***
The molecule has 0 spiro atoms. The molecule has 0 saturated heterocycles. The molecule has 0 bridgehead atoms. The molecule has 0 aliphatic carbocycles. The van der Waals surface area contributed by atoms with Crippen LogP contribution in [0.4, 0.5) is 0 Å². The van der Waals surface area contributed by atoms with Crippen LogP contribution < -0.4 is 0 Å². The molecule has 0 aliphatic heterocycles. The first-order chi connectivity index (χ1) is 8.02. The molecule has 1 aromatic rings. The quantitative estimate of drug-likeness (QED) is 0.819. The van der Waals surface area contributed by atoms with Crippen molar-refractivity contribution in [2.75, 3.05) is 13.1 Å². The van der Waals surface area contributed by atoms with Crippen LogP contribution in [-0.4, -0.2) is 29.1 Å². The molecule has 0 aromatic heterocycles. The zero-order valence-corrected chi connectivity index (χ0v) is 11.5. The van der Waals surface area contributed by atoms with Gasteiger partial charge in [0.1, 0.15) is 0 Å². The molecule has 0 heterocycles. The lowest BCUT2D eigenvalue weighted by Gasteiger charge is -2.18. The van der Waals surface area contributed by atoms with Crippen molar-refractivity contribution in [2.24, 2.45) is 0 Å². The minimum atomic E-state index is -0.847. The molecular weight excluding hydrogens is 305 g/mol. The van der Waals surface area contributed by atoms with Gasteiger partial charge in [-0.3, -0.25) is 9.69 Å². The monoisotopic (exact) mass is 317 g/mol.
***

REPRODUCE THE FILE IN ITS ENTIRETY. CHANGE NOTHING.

The molecule has 0 spiro atoms. The molecule has 0 saturated heterocycles. The molecule has 0 bridgehead atoms. The molecule has 0 aliphatic carbocycles. The van der Waals surface area contributed by atoms with Crippen LogP contribution in [0.4, 0.5) is 0 Å². The van der Waals surface area contributed by atoms with Crippen LogP contribution < -0.4 is 0 Å². The molecule has 0 aliphatic heterocycles. The first-order chi connectivity index (χ1) is 8.02. The molecule has 1 aromatic rings. The quantitative estimate of drug-likeness (QED) is 0.819. The van der Waals surface area contributed by atoms with Crippen molar-refractivity contribution in [2.75, 3.05) is 13.1 Å². The van der Waals surface area contributed by atoms with Crippen LogP contribution in [-0.4, -0.2) is 29.1 Å². The molecule has 0 aromatic heterocycles. The zero-order valence-corrected chi connectivity index (χ0v) is 11.5. The van der Waals surface area contributed by atoms with Gasteiger partial charge in [0.1, 0.15) is 0 Å². The molecule has 0 heterocycles. The lowest BCUT2D eigenvalue weighted by Gasteiger charge is -2.18. The van der Waals surface area contributed by atoms with Crippen molar-refractivity contribution in [2.24, 2.45) is 0 Å². The minimum atomic E-state index is -0.847. The molecular weight excluding hydrogens is 305 g/mol. The van der Waals surface area contributed by atoms with Gasteiger partial charge in [-0.3, -0.25) is 9.69 Å². The monoisotopic (exact) mass is 317 g/mol.